It doesn’t always turn out like you plan

So my husband, Jason, brought home some $7 ‘slime’ from Walmart the other day. My daughter, Lilly loved it. And so it began. The ideas were rolling…. “That is expensive…. you don’t get very much…. it’s so cool…. kids would love this stuff… hey, it’s probably not that hard to make…”

By the end of the night, Lilly and Jason had decided to make their own ‘brains’ and sell it for half the cost.

They went to work on designing a logo, our daughter, who is 6 BTW, named it Real Brains and picked out the logo and font. This took them most of the night. By Day 2, they were ordering plastic jars (after an hour of research), then ordered t-shirts for the entire family to wear while selling Real Brains, and stickers for the jars, even a banner for the table was ordered. All in all the total for our daughter’s 1st little (business) adventure was about $300. This also included supplies to fill about 220 jars.

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Our town was about to have their 4th of July festival, and we decided that was the place to be. Another $25 to get a spot.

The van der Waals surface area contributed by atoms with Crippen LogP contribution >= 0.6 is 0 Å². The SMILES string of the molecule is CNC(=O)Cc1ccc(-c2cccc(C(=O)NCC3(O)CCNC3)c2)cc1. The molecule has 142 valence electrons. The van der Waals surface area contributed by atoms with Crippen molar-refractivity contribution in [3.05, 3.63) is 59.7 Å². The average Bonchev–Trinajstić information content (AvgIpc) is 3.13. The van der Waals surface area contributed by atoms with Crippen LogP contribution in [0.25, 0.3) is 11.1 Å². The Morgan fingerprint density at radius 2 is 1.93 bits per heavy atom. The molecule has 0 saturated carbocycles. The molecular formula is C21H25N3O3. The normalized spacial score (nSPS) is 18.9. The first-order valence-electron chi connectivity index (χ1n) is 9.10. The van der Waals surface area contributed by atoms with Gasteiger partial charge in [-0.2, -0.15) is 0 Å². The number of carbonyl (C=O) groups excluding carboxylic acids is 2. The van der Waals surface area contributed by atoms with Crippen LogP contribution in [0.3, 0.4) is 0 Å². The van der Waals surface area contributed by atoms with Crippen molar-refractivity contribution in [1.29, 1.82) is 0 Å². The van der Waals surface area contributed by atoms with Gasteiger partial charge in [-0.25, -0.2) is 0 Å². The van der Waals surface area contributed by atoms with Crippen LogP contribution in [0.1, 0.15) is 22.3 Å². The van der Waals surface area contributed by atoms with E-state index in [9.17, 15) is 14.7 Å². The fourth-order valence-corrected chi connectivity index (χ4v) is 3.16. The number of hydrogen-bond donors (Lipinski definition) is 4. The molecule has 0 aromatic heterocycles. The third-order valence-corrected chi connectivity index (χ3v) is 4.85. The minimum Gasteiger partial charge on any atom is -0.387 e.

We had a great time making the Brains and packaging it all up (about 4 hours total).

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We set out our booth and Lilly was ready to sell!

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Okay, so she did awesome the 1st hour, and sold 9 jars. 4 to one lady, thanks to Turner’s mad selling skills.

However, a giant storm came through, and pretty much knocked down everyone’s booths (we were lucky and left about 2 minutes before it came down, we had gotten word it was coming our way). After the storm we went back out and set up, but only sold 3.

It’s not always a good idea just because ‘you’ think it is or because ‘you’ like something. That doesn’t mean there’s a market for it. My kids learned this really fast. They also learned to never give up, because even though they heard about 200 no’s, those yes’s made up for them and they felt a since of accomplishment. They enjoyed it and I’m glad we backed Lilly in her 1st business as a 6 year old, even if it was a flop. It was such a great learning experience.

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